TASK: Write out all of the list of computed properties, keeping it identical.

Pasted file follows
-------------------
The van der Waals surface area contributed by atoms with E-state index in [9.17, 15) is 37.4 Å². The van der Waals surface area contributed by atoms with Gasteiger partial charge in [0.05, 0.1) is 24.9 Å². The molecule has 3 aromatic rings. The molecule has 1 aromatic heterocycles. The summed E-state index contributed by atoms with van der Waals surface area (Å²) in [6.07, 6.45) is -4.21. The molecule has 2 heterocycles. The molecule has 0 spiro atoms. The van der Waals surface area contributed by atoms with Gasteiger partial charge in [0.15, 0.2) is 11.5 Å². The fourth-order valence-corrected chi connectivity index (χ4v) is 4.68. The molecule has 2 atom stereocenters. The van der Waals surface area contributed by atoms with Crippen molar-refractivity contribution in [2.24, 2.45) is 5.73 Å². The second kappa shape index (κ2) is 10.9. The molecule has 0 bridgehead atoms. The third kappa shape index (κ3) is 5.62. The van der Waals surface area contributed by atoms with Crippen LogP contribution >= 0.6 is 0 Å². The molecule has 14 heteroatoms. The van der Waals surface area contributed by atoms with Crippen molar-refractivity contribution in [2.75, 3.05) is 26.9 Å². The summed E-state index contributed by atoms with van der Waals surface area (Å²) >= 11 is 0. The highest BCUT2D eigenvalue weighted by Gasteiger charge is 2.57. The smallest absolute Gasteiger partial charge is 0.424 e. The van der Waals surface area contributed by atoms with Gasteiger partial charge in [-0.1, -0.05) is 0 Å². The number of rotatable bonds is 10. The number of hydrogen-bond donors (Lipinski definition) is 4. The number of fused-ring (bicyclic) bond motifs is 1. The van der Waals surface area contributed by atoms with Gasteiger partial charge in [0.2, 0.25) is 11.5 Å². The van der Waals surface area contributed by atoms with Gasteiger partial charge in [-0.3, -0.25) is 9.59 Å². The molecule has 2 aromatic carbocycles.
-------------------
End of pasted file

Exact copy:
The van der Waals surface area contributed by atoms with E-state index in [9.17, 15) is 37.4 Å². The van der Waals surface area contributed by atoms with Gasteiger partial charge in [0.05, 0.1) is 24.9 Å². The molecule has 3 aromatic rings. The molecule has 1 aromatic heterocycles. The summed E-state index contributed by atoms with van der Waals surface area (Å²) in [6.07, 6.45) is -4.21. The molecule has 2 heterocycles. The molecule has 0 spiro atoms. The van der Waals surface area contributed by atoms with Gasteiger partial charge in [0.15, 0.2) is 11.5 Å². The fourth-order valence-corrected chi connectivity index (χ4v) is 4.68. The molecule has 2 atom stereocenters. The van der Waals surface area contributed by atoms with Crippen molar-refractivity contribution in [2.24, 2.45) is 5.73 Å². The second kappa shape index (κ2) is 10.9. The molecule has 0 bridgehead atoms. The third kappa shape index (κ3) is 5.62. The van der Waals surface area contributed by atoms with Crippen LogP contribution >= 0.6 is 0 Å². The molecule has 14 heteroatoms. The van der Waals surface area contributed by atoms with Crippen molar-refractivity contribution in [2.75, 3.05) is 26.9 Å². The summed E-state index contributed by atoms with van der Waals surface area (Å²) >= 11 is 0. The highest BCUT2D eigenvalue weighted by Gasteiger charge is 2.57. The smallest absolute Gasteiger partial charge is 0.424 e. The van der Waals surface area contributed by atoms with Gasteiger partial charge in [-0.1, -0.05) is 0 Å². The number of rotatable bonds is 10. The number of hydrogen-bond donors (Lipinski definition) is 4. The number of fused-ring (bicyclic) bond motifs is 1. The van der Waals surface area contributed by atoms with Gasteiger partial charge in [0.2, 0.25) is 11.5 Å². The van der Waals surface area contributed by atoms with Gasteiger partial charge in [-0.3, -0.25) is 9.59 Å². The molecule has 2 aromatic carbocycles.